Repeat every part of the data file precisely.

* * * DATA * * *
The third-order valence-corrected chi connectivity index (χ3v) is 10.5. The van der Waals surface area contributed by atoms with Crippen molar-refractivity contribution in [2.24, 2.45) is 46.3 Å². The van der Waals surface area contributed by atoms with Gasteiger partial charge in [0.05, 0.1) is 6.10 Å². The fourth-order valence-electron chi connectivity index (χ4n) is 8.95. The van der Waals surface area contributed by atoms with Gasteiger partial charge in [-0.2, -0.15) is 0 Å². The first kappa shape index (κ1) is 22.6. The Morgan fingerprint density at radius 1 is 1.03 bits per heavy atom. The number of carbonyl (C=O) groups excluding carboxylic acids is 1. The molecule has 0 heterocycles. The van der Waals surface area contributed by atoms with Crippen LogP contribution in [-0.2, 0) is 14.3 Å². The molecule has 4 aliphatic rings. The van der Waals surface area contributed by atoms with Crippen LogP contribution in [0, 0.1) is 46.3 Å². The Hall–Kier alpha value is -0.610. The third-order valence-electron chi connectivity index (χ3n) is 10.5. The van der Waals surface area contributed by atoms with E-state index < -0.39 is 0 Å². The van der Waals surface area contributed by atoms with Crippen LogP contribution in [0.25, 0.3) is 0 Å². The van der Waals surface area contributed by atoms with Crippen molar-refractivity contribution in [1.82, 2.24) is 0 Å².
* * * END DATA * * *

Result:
The third-order valence-corrected chi connectivity index (χ3v) is 10.5. The van der Waals surface area contributed by atoms with Crippen molar-refractivity contribution in [2.24, 2.45) is 46.3 Å². The van der Waals surface area contributed by atoms with Gasteiger partial charge in [0.05, 0.1) is 6.10 Å². The fourth-order valence-electron chi connectivity index (χ4n) is 8.95. The van der Waals surface area contributed by atoms with Gasteiger partial charge in [-0.2, -0.15) is 0 Å². The first kappa shape index (κ1) is 22.6. The Morgan fingerprint density at radius 1 is 1.03 bits per heavy atom. The number of carbonyl (C=O) groups excluding carboxylic acids is 1. The molecule has 0 heterocycles. The van der Waals surface area contributed by atoms with Crippen LogP contribution in [-0.2, 0) is 14.3 Å². The molecule has 4 aliphatic rings. The van der Waals surface area contributed by atoms with Crippen LogP contribution in [0, 0.1) is 46.3 Å². The Hall–Kier alpha value is -0.610. The third-order valence-electron chi connectivity index (χ3n) is 10.5. The van der Waals surface area contributed by atoms with E-state index < -0.39 is 0 Å². The van der Waals surface area contributed by atoms with Crippen LogP contribution in [0.25, 0.3) is 0 Å². The van der Waals surface area contributed by atoms with Crippen molar-refractivity contribution in [1.82, 2.24) is 0 Å².